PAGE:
And it is this technique of telling the story almost in reverse (while of course brilliantly still keeping it interesting nevertheless), as well as Sackville-West’s use of colors and ight, that presumably Virginia Woolf liked enough to declare it “the sort of thing” she’d like to write herself: taken together, it gives the story a very modern feel, and in a way there seems to be quite a bit of foreshadowing of Camus’s The Stranger, albeit with an unmistakably English touch. (Though I have to say that, even if Camus’s novel is by and large the more radical and more brilliant work, I still vastly prefer Sackville-West’s narrative voice.) — The novella’s title, incidentally, is an allusion to one particular piece of presumed fictional life story that motivates the protagonist towards the other crucial decision that will eventually prove his downfall.
The Heir, by contrast, concerns a transformative experience of a much more positive nature. It, too, focuses on a gentleman who has so far led an entirely drab and nondescript life, and who suddenly inherits a lovely Tudor mansion that has been in his family for centuries, has (under its previous owner, the protagonist’s dictatorial and old-fashioned aunt) bypassed any attempt of modernization, and is — together with the appurtenant land and farm buildings — mortgaged up to the hilt, so an auction of the building, its furnishings, and its grounds (lot by lot) seems to be the only solution available to save the estate from drowning in debt and bringing the heir himself down in the process. But while the attorney in charge of executing the will sets out to pursue just this course in a spirit of relentless, unsentimental materialism, the heir himself falls in love, more and more, with the house, its enchanted garden, and the hardworking, honest countryfolk farming the lands; and while he has no use for the concept of acting as squire or lord of the manor to anybody, least of all these farmers he has come to like so much, the notion of having to let go of the charming house itself is increasingly beginning to tear him apart, until it becomes almost a life-or-death conflict.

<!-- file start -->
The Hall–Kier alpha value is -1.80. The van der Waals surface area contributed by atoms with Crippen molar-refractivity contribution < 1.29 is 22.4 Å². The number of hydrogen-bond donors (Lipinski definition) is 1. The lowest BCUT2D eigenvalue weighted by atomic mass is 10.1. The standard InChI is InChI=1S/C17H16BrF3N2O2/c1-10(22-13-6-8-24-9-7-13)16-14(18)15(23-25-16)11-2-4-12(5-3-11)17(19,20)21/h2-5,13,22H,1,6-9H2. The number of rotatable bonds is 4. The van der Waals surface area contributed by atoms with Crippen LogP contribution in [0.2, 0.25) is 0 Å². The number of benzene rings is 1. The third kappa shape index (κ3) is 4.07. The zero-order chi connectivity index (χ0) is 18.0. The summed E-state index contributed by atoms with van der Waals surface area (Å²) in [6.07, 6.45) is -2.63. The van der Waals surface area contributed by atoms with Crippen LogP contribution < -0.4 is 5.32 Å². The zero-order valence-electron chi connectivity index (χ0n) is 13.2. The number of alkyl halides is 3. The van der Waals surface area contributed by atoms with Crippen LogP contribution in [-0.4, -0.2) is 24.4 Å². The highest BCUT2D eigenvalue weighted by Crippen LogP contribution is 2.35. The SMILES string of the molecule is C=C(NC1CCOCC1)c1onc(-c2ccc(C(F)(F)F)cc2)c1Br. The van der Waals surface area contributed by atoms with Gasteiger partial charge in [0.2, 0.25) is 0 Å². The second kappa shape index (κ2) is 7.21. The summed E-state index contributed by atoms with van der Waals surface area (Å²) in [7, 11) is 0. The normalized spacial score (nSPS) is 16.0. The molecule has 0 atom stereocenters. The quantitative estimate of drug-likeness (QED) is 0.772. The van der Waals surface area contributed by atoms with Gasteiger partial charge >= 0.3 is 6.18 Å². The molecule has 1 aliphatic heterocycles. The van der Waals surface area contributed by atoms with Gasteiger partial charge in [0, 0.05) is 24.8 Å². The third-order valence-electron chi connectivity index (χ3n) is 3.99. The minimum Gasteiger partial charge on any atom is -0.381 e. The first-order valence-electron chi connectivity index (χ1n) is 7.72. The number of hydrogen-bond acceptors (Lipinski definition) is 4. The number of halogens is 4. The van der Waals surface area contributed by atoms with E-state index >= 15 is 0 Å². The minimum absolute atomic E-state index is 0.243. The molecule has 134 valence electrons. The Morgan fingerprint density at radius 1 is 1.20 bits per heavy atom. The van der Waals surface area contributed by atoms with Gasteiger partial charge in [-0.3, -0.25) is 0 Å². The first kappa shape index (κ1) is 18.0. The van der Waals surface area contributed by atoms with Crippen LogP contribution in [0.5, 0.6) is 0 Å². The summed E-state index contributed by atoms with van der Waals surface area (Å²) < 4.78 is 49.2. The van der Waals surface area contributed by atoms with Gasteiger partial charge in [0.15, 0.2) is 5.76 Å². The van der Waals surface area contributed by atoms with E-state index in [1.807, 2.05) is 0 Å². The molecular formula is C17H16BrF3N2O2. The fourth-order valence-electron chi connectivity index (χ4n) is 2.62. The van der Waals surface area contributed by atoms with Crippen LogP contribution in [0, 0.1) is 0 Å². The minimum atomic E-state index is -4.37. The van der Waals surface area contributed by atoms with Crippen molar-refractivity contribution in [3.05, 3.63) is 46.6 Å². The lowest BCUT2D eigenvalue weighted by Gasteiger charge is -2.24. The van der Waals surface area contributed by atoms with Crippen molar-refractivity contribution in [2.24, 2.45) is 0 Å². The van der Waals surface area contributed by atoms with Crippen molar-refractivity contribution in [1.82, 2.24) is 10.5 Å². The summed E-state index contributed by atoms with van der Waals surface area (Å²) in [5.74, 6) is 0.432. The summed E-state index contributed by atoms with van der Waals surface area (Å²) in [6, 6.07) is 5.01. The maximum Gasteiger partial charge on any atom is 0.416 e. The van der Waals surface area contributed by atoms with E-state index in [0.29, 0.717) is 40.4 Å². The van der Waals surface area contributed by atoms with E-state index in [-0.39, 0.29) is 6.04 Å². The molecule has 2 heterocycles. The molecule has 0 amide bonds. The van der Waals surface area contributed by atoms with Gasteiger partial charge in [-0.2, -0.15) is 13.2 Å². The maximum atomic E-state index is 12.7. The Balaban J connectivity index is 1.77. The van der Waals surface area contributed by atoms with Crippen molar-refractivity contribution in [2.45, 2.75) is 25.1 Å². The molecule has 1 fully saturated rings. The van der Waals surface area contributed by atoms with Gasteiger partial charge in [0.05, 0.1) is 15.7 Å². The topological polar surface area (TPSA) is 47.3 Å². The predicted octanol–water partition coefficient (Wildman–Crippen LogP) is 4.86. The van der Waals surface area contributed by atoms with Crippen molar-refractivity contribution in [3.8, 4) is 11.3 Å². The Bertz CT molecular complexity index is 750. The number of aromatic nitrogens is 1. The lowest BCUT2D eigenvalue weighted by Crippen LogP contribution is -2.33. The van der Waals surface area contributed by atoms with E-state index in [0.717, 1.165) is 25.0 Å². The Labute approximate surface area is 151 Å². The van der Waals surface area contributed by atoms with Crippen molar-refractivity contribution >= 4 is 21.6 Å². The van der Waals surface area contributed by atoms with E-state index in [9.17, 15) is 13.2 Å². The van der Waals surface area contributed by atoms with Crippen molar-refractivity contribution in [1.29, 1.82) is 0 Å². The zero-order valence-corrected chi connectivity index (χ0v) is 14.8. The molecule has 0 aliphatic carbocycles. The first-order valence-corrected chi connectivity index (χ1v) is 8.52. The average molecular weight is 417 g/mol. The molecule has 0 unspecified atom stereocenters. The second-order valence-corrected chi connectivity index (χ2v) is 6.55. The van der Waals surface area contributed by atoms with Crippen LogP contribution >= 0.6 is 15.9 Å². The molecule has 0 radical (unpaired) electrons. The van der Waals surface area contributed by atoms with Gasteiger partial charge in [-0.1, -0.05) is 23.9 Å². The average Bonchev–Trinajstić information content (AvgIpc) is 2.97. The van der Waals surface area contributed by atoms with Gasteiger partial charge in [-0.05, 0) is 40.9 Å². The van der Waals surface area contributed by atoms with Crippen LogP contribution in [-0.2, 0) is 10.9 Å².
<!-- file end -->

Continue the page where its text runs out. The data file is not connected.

The Heir may not be quite as radically modern a piece of writing as Seducers in Ecuador — it is much more a child of its time, and it is also very obviously the work of an author who, having grown up at Knole, has a profound appreciation of the value of historic buildings and their furnishings in a cultural, aesthetic and emotional sense, in fact, in every sense BUT a monetary one –, yet, I very much like its much greater empathy with the protagonist than that which Sackville-West displays in Seducers in Ecuador, and I also very much like its upbeat, optimistic undercurrent: while you do see how the conflict what to do about the house is progressively tearing the protagonist apart, you always feel that there is a chance he may come up with a solution after all.
Also, what instantly struck me when reading The Heir was that it is almost the reverse sort of story from All Passion Spent: In both stories, a death presents the protagonist with unhoped-for possibilities, but while the earlier work’s eponymous Heir moves towards embracing the ownership of a beautiful, ancient piece of property (however debt-laden), the heroine of All Passion Spent (1931) takes advantage of her husband’s death to free herself of all the trappings of aristocracy (house, clothes, jewelry, not to mention status) to spend the final years of her life enjoying the independence she has been longing to regain since the day of her (family-imposed) wedding.
Although Seducers in Ecuador and The Heir are frequently published together (and I’m reviewing them as part of such a joint publication), I didn’t, incidentally, actually read them in this form: Seducers in Ecuador is part of the anthology of Vita Sackville-West’s Selected Writings that I acquired in honor of her status as a (M)DWS author in residence, and I had initially been planning to read and review it separately, but when I saw that it is much easier to come by (for purchase or review purposes) as one half of a joint publication with The Heir, I quickly sought out that second novella online (it’s copyright-free and available, inter alia, on Project Gutenberg).